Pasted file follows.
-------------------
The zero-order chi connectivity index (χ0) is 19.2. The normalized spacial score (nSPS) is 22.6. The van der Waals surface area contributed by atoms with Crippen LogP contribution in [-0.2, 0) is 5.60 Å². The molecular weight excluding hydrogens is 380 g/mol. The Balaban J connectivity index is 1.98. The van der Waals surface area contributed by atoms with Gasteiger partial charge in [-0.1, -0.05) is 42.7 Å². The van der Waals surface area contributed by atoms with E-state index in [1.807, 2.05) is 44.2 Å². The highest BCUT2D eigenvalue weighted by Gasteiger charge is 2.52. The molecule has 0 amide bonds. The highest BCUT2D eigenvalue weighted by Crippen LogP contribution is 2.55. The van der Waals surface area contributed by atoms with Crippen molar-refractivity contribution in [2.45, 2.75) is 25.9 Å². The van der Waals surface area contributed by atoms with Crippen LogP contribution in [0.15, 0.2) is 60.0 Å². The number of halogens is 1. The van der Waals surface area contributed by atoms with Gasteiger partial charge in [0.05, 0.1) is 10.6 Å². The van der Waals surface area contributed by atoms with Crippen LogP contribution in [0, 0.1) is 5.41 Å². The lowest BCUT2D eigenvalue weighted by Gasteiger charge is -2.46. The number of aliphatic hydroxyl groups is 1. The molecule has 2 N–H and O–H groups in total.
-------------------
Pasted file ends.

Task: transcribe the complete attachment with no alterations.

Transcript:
The zero-order chi connectivity index (χ0) is 19.2. The normalized spacial score (nSPS) is 22.6. The van der Waals surface area contributed by atoms with Crippen LogP contribution in [-0.2, 0) is 5.60 Å². The molecular weight excluding hydrogens is 380 g/mol. The Balaban J connectivity index is 1.98. The van der Waals surface area contributed by atoms with Gasteiger partial charge in [-0.1, -0.05) is 42.7 Å². The van der Waals surface area contributed by atoms with E-state index in [1.807, 2.05) is 44.2 Å². The highest BCUT2D eigenvalue weighted by Gasteiger charge is 2.52. The molecule has 0 amide bonds. The highest BCUT2D eigenvalue weighted by Crippen LogP contribution is 2.55. The van der Waals surface area contributed by atoms with Crippen molar-refractivity contribution in [2.45, 2.75) is 25.9 Å². The van der Waals surface area contributed by atoms with Crippen LogP contribution in [0.15, 0.2) is 60.0 Å². The number of halogens is 1. The van der Waals surface area contributed by atoms with Gasteiger partial charge in [0.05, 0.1) is 10.6 Å². The van der Waals surface area contributed by atoms with Crippen LogP contribution in [0, 0.1) is 5.41 Å². The lowest BCUT2D eigenvalue weighted by Gasteiger charge is -2.46. The number of aliphatic hydroxyl groups is 1. The molecule has 2 N–H and O–H groups in total.